Michael Marcotte, professor of practice with the Department of Communications and Journalism, recently received a fellowship with the Tow-Knight Center for Entrepreneurial Journalism. Only seventeen instructors are selected each year for this prestigious honor.
Marcotte, who began teaching at the University of New Mexico in 2014, received the fellowship for his innovative work with the New Mexico News Port, a journalism lab based off the “teaching hospital” format. This format focuses on students learning new skills by being put in professional scenarios.
“For students to learn journalism, they have to do journalism,” Marcotte said.
New Mexico News Port typically focuses on one subject for an entire semester, investing all of their resources into writing stories within the topic.
In past semesters, the themes have been Political New Mexico, Curious New Mexico and Creative New Mexico.
This semester the theme is Justice New Mexico, which focuses on crime-related topics from around the state. This choice comes as New Mexico has experienced a rise in crime. The News Port casts a wide net in terms of crime, covering issues from incarceration to the court system.
Unlike many news organizations, Marcotte said he does not define success for the News Port in terms of breaking large stories and garnering a large audience.
“Success, to me, is how many students we can get published...adding to (their) resume and published work,” he said.
Each person selected for the Tow-Knight Fellowship is expected to contribute a niche perspective concerning education in journalism. Marcotte’s selection came from an interest in applying the teaching hospital method to other programs around the country.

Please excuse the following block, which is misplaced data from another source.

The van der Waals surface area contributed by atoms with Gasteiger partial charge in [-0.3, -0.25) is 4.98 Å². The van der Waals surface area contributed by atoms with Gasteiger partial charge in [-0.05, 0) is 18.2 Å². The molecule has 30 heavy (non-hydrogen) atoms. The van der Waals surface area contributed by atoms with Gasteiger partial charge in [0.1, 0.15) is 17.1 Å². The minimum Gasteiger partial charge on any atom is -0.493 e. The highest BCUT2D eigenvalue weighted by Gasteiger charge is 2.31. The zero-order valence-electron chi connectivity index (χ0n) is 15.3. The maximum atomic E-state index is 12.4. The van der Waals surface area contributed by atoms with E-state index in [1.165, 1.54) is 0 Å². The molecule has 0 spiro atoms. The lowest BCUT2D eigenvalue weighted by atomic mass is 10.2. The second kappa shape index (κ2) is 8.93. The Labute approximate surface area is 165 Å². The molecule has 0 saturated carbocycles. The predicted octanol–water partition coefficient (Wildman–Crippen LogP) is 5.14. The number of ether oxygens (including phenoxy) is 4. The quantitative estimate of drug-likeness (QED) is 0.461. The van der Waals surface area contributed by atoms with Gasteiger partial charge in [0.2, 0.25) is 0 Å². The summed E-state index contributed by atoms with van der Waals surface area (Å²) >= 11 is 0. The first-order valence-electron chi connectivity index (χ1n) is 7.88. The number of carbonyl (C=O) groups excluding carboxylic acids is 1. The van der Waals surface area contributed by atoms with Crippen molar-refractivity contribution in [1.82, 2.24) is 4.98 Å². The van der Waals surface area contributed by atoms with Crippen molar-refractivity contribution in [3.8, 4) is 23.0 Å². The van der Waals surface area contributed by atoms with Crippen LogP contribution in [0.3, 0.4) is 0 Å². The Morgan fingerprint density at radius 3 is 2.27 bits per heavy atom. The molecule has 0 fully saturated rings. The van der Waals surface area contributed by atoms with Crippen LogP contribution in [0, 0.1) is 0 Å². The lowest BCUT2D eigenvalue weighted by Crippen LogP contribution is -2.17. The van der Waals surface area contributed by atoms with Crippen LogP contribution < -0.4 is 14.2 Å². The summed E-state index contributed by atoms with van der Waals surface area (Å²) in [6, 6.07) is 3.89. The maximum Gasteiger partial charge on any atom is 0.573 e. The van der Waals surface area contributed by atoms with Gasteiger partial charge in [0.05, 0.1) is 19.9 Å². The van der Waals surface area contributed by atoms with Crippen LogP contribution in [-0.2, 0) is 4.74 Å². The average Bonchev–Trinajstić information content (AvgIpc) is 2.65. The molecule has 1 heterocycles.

“I (talk) about operating an active publishing enterprise within the curriculum,” Marcotte said.
The primary struggle for the News Port since its inception in 2014 revolves around funding. There is a paid staff, along with equipment needed for the organization to function.
The News Port received $35,000 in the first year from the Challenge Fund for Innovation in Journalism Education and $50,000 the second year from the Excellence and Ethics in Journalism Foundation. In their third year, however, the News Port received no funding.
“We can’t get money out of the school’s budget. There’s no discretionary spending to the News Port,” Marcotte said.
Despite these struggles, Marcotte expressed high hopes for the News Port going forward, especially with his recent selection as a fellow. The project’s Twitter page has recently seen an increase in followers due to their focus on crime-related issues.
“It takes a long time to establish a reputation. It’s about innovation, it’s about trying new things, it’s about giving students new opportunities,” he said.
The project’s work can be found at newmexiconewsport.com
Kyle Land is a news editor for the Daily Lobo. He can be contacted at news@dailylobo or on Twitter @Kyleoftheland.